With Sombreros And Sidesaddles, Virginia Women Renew A Mexican Tradition The star of the Mexican rodeo may be the cowboy, but it's the cowgirls who put on the best show. Women of the El Dorado ranch are rediscovering this tradition in an unlikely place: rural Virginia.
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With Sombreros And Sidesaddles, Virginia Women Renew A Mexican Tradition

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With Sombreros And Sidesaddles, Virginia Women Renew A Mexican Tradition

With Sombreros And Sidesaddles, Virginia Women Renew A Mexican Tradition

With Sombreros And Sidesaddles, Virginia Women Renew A Mexican Tradition

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  • <iframe src="https://www.npr.org/player/embed/455243894/455243897" width="100%" height="290" frameborder="0" scrolling="no" title="NPR embedded audio player">
  • Transcript

Before their performance, three members of the Amazonas del Dorado watch the men's roping and riding competitions. Vanessa Rancaño/NPR hide caption

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Vanessa Rancaño/NPR

Before their performance, three members of the Amazonas del Dorado watch the men's roping and riding competitions.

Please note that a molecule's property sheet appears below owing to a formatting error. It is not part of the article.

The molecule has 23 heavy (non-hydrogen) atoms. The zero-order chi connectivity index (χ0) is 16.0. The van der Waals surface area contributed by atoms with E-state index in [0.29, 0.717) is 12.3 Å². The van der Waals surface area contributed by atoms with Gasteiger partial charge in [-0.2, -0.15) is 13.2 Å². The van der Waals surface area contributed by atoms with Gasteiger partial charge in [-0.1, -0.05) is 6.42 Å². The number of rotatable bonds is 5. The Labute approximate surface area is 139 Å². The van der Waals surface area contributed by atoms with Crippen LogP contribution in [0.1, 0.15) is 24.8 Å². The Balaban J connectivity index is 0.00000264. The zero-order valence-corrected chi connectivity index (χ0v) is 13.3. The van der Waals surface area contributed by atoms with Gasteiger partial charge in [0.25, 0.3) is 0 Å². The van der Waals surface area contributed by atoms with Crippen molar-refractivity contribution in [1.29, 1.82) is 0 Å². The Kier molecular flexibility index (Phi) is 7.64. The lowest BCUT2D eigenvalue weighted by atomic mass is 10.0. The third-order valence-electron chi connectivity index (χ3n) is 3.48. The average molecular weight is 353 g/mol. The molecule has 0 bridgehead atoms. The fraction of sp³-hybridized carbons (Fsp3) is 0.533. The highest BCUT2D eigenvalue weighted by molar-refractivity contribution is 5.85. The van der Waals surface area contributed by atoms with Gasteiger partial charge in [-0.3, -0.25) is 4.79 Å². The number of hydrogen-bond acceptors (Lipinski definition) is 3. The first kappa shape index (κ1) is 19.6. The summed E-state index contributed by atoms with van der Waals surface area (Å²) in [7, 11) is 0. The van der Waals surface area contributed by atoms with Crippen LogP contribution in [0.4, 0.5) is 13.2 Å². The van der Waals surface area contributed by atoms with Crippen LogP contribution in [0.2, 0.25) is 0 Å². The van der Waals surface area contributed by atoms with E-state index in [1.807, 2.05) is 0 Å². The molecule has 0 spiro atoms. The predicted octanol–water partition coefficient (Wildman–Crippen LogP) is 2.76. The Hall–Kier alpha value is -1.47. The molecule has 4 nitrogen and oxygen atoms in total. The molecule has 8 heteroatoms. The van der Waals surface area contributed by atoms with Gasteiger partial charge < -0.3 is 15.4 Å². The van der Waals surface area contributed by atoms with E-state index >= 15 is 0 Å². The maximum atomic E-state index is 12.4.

Vanessa Rancaño/NPR

They sit high on their imported sidesaddles, their ruffled skirts tucked neatly beneath them at a ranch in northern Virginia. Las Amazonas del Dorado — this riding group slated to perform — are preparing for their next ride.

These six women are engaging in the sport of escaramuza, a group riding event performed only by women at Mexican rodeos.

"When you're on the horse and performing, it gives me chills every time," said 17-year-old Adriana Jimenez. "Inside, you feel this great happiness, and it fills me up with pride inside to be from a place so full of culture and life and color."

While the star of the show is the cowboy, these cowgirls provide some of the sport's most dazzling entertainment.

To hear more about these women and the sport, listen to the audio link above.

The Amazonas perform in the rodeo ring their family built in Catlett, Va. Vanessa Rancaño/NPR hide caption

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Vanessa Rancaño/NPR

The Amazonas perform in the rodeo ring their family built in Catlett, Va.

Vanessa Rancaño/NPR